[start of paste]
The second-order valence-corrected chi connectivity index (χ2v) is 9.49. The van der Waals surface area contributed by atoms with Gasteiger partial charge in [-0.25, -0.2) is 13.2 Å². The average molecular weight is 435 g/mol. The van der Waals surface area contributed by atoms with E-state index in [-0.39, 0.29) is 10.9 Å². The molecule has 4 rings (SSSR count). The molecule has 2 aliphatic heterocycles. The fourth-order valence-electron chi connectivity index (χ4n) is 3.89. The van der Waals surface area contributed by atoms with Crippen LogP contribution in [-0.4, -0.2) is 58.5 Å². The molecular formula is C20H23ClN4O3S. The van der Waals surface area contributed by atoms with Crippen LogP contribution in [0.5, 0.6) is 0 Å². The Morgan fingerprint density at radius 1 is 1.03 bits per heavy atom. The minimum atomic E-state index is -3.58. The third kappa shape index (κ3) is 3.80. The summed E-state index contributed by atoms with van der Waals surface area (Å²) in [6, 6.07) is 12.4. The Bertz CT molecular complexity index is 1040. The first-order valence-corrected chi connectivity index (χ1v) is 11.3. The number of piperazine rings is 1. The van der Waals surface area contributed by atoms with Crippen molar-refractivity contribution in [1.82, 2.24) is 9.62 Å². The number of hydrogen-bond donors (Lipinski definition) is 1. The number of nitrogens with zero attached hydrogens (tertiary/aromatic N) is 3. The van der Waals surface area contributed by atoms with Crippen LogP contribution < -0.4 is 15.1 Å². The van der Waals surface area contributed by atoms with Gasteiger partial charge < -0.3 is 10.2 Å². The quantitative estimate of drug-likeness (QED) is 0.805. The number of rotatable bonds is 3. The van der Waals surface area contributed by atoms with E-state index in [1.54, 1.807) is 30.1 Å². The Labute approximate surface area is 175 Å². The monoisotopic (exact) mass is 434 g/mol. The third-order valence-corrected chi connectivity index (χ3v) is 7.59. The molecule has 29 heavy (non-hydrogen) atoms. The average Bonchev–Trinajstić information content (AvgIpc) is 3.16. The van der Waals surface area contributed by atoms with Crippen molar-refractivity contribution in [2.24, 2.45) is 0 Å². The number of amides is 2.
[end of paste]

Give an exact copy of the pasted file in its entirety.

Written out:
The second-order valence-corrected chi connectivity index (χ2v) is 9.49. The van der Waals surface area contributed by atoms with Gasteiger partial charge in [-0.25, -0.2) is 13.2 Å². The average molecular weight is 435 g/mol. The van der Waals surface area contributed by atoms with E-state index in [-0.39, 0.29) is 10.9 Å². The molecule has 4 rings (SSSR count). The molecule has 2 aliphatic heterocycles. The fourth-order valence-electron chi connectivity index (χ4n) is 3.89. The van der Waals surface area contributed by atoms with Crippen LogP contribution in [-0.4, -0.2) is 58.5 Å². The molecular formula is C20H23ClN4O3S. The van der Waals surface area contributed by atoms with Crippen LogP contribution in [0.5, 0.6) is 0 Å². The Morgan fingerprint density at radius 1 is 1.03 bits per heavy atom. The minimum atomic E-state index is -3.58. The third kappa shape index (κ3) is 3.80. The summed E-state index contributed by atoms with van der Waals surface area (Å²) in [6, 6.07) is 12.4. The Bertz CT molecular complexity index is 1040. The first-order valence-corrected chi connectivity index (χ1v) is 11.3. The number of piperazine rings is 1. The van der Waals surface area contributed by atoms with Crippen molar-refractivity contribution in [1.82, 2.24) is 9.62 Å². The number of hydrogen-bond donors (Lipinski definition) is 1. The number of nitrogens with zero attached hydrogens (tertiary/aromatic N) is 3. The van der Waals surface area contributed by atoms with Crippen LogP contribution < -0.4 is 15.1 Å². The van der Waals surface area contributed by atoms with Gasteiger partial charge < -0.3 is 10.2 Å². The quantitative estimate of drug-likeness (QED) is 0.805. The number of rotatable bonds is 3. The van der Waals surface area contributed by atoms with E-state index in [1.54, 1.807) is 30.1 Å². The Labute approximate surface area is 175 Å². The monoisotopic (exact) mass is 434 g/mol. The third-order valence-corrected chi connectivity index (χ3v) is 7.59. The molecule has 29 heavy (non-hydrogen) atoms. The average Bonchev–Trinajstić information content (AvgIpc) is 3.16. The van der Waals surface area contributed by atoms with Crippen molar-refractivity contribution in [2.24, 2.45) is 0 Å². The number of amides is 2.